Latest Assistive Technology: Top 5 products in June 2016

Scanning Pens

It can sometimes be difficult to keep up to date with the latest assistive technology products for disabled people. This is why we have created a handy update on the dyslexic.com blog at the beginning of each month to give you the latest news. In this month’s update, I look at the top 5 latest assistive technology products you should look out for in June 2016.

 

Top 5 latest assistive technology products

Many of you have been enquiring about the Exam Reader scanning pen in the past month – we’re not surprised as it really is a great tool for dyslexic students. Like the C-Pen Reader scanning pens, the Exam Reader allows the student to scan over printed text from the exam paper and hear the text read aloud. It features a natural sounding text-to-speech voice and uses impressive optical character recognition (OCR) technology to read aloud printed text.

The latest assistive technology C-Pen scanning pen being used on an exam paper

The digital highlighter has been approved by The Joint Council for Qualifications (JCQ) for use in exams. It comes complete with a headphone jack so other students are not disturbed during the exam. You can find out more about using assistive technology in exams by following this link to the Joint Council for Qualifications Examination Instructions.

Brain in Hand is a cloud-based solution and app which supports autistic children and adults to cope with day-to-day situations. The assistive technology app works on a subscription basis (please contact us for more information and pricing) and provides personalised support for people with autism. The key features include instant access to coping strategies, a diary to help structure time and plans to remember difficult tasks.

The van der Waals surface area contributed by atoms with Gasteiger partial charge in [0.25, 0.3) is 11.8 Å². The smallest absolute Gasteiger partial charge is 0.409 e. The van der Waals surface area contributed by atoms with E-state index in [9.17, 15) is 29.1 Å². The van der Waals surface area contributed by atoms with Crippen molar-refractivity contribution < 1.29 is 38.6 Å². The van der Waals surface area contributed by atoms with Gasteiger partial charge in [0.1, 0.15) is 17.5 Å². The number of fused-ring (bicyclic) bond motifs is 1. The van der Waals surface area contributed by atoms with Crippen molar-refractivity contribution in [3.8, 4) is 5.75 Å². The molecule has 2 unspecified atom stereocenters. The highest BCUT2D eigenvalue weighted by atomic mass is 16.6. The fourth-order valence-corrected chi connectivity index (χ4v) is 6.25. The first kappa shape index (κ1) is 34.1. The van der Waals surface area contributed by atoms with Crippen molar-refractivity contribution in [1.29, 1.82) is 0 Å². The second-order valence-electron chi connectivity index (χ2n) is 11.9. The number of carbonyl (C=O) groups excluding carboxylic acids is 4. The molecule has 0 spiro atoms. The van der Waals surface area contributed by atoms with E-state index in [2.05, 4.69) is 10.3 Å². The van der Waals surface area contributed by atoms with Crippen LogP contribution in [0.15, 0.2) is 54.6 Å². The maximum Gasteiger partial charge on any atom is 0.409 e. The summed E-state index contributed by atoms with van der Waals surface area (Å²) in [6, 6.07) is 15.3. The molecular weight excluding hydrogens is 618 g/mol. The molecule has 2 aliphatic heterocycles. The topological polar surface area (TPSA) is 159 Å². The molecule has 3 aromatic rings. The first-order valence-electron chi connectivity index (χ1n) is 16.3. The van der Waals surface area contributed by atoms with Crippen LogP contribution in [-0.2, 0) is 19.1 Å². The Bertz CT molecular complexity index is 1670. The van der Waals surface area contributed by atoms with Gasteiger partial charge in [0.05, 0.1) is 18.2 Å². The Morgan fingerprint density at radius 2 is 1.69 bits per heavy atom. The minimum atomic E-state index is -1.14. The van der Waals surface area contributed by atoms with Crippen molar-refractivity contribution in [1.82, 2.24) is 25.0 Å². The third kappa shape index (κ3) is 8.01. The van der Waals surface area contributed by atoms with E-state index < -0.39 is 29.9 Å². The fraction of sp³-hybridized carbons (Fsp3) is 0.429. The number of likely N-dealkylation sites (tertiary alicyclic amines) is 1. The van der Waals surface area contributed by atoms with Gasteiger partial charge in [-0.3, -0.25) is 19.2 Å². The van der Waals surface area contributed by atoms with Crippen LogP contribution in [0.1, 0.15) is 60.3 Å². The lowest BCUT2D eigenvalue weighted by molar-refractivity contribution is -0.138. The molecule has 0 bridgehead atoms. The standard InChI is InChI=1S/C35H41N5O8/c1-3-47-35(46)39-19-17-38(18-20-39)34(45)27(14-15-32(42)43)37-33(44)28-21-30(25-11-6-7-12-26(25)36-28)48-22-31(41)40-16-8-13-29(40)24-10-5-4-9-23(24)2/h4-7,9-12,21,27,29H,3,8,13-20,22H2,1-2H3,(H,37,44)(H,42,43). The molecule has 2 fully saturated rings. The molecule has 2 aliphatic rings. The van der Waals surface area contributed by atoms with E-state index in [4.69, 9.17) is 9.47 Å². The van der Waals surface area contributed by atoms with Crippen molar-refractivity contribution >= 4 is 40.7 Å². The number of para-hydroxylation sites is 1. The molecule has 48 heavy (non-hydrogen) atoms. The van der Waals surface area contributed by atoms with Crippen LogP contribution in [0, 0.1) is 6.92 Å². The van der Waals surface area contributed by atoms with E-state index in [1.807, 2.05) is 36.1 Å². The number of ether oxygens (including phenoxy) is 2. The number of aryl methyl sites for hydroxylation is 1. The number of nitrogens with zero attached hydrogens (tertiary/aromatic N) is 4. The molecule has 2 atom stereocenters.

Brain in Hand also has a traffic light monitoring system which tracks anxiety levels. If an autistic person taps the red traffic light they will be able to request support from The National Autistic Society. This helps reduce stress and helps to increase confidence in everyday situations.

The Livescribe pens have always been a great tool for dyslexic students. The latest addition to the range is the Livescribe 3 Smartpen which is compatible with iOS and Android mobile devices. The pen works in conjunction with the Livescribe+ app and instantly syncs everything you write on paper directly to your mobile device via Bluetooth. Using the app, your notes become more useful and can be organised, tagged, searched and converted to text. From there you can do almost anything with your notes, for example, simply tap on the text and you can copy this into an email or message.

Typing tutors helps dyslexic children and adults to type quickly and accurately. Nessy Fingers Touch Typing incorporates 9 fun games to practice typing skills. It is the only typing tutor software which introduces keys alphabetically. In five short lessons, you will learn the alphabet.  Each game uses the National Curriculum word lists to practice with and allows the user to win trophies as a reward for accurate typing.

A dyslexic user typing with the latest assistive technology on their computer